While legal practitioners and legislators struggle with 3D printing in European design law, a new revolution is slowly happening: 4D printing. João Francisco Sá of Inventa reports.
4D printing adds a new dimension to the process: time. Whereas 3D printing technologies allow users to construct a 3D product, 4D technologies allow a 2D product to gradually change its shape over time in response to an external stimulus or energy source. This technique is also known as active origami or shape-morphing.
The technology already has practical applications: a sheet of plastic can transform itself into a cube when it comes into contact with water or a simple string that reveals a hidden message when you add it to water. Both were developed by Skylar Tibbits’ team at Massachusetts Institute of Technology’s Self-Assembly Lab (link with videos of the technology in action).
Like many futuristic technologies, the prospect of real-life applications of 4D printing are immense, with the most promising (in my view) being applications for space.
The organisation of space cargo greatly impacts the cost of rocket launches and the use of 4D printed materials can increase the quantity of cargo that will be able to be transported. This will increase the viability of scientific projects such as the recent James Webb Space Telescope (which used origami technics) or Elon Musk’s plans to colonise Mars, where space cargo needs to be maximised.
3D printing created many legal discussions focusing on the scope of industrial design rights and its limits, in a similar fashion to how the introduction of peer-to-peer technologies started discussions in copyright-intensive creative industries.
New technologies that democratise access to the tools of production or allow creative materials to be freely shared will certainly overlap with the principles of IP.
Many users of 3D printing tech—if not most—do not breach IP laws, as they share schematics or print products that are new designs in their own right or where said uses are not in conflict with any exclusive industrial design rights, including private uses.
While conflicts between 3D printing and IP rights have already made the news (see, Just 3D Print v Stratasys / Makerbot, Philidelphia), the true impact has not yet been felt to a larger extent because 3D printing machines are not widespread.
This could change over time as more users get access to 3D printing machines and will start to use the schematics of others with commercial intent.
As 4D printing technologies build upon 3D technologies, the legal issues relating to the scope of industrial property and its limits will remain.
From a legal point of view, the most novel aspect of 4D printing relates to the changing shape of its products as they are not static and change over time. In other words, the shape of the product might be different at any given time, depending on how they were programmed to act to certain environmental stimuli.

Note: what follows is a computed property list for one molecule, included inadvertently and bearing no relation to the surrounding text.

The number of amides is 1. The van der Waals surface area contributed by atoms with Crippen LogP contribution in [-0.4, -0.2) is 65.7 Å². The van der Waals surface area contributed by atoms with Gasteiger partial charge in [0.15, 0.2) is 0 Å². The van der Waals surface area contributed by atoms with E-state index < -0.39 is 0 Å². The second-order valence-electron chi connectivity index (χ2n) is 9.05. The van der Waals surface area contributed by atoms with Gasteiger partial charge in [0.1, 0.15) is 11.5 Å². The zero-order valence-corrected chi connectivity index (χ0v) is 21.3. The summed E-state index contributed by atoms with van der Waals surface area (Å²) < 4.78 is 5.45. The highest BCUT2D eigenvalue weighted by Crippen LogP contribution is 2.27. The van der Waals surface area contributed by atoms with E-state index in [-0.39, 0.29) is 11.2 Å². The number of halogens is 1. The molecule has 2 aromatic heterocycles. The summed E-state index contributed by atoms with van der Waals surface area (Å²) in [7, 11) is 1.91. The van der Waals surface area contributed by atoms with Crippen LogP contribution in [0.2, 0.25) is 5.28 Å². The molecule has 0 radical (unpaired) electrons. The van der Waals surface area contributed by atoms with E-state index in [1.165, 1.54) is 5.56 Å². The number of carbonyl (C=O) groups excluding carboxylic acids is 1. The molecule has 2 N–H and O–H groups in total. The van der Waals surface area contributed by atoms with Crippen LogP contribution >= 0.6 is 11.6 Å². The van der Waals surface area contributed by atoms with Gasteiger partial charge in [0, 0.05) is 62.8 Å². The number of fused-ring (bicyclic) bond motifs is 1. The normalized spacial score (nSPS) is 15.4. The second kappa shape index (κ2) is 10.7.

Changing shapes—shaping laws?
A “design” is defined by article 3(a) of the Community Designs Regulation (CDR) as the “appearance of the whole or a part of a product”.
This definition is very broad and while it clarifies that the appearance results from its “lines, contours, colours, shape, texture and/or materials of the product itself and/or its ornamentation”, it does not necessarily follow that 4D products are excluded from protection, although it could be argued that the gradual change in shape of a product is not expressly mentioned.
The features that are mentioned, chiefly its material, sufficiently cover different or changing shapes, which means that 4D printed products can be included in the current definition of “design” under CDR.
Protection can thus be awarded if the appearance does not stem solely from its technical function and if the substantial requirements are met.
A less promising conclusion can be drawn from articles 36(1)(c) and 36(5) of the CDR, as it is still required by the implementing regulations that designs need to be represented in a manner suitable for static reproduction, which includes paper reproductions and specifically paper registration certificates. This forces applicants to file design applications that only use still shots and not animated simulations.
Currently, the European Union Intellectual Property Office allows Community Designs to be filed with the most common JPEG format. It also allows OBJ, STL and X3D formats for 3D dynamic views of static images.
While 4D products can certainly be registered as a succession of still images, as a way of circumnavigating the current limitations of the system, this is not ideal.
With the most recent updates to the EU Trademark Regulation and the administrative instructions that followed, the types of trademarks that can be registered were expanded and new file formats are now allowed, including OBJ, STL and X3D for 3D trademarks, but also MP4 for motion, multimedia, and hologram trademarks.
Future updates to the EU’s industrial design law framework should take the above difficulties into account and allow more types of files to be uploaded, allowing applicants to protect the changing shapes of products.
This will also be useful in other areas of design, such as dynamic and interactive graphical user interfaces which are also protected or examined as snapshots.
Both the EU Design Regulation and Directive should be updated to clarify the scope of protection of industrial design rights and its relationship with 3D and 4D printing to foster the use of these technologies without prejudice to designers.
João Francisco Sá is legal manager and trademark and patent attorney at Inventa. He can be contacted at: email@example.com
printing, design, technologies, legal, trademark, 4D printing, 3D printing, designs, Community Designs Regulation, EU, industrial, shape, rights, origami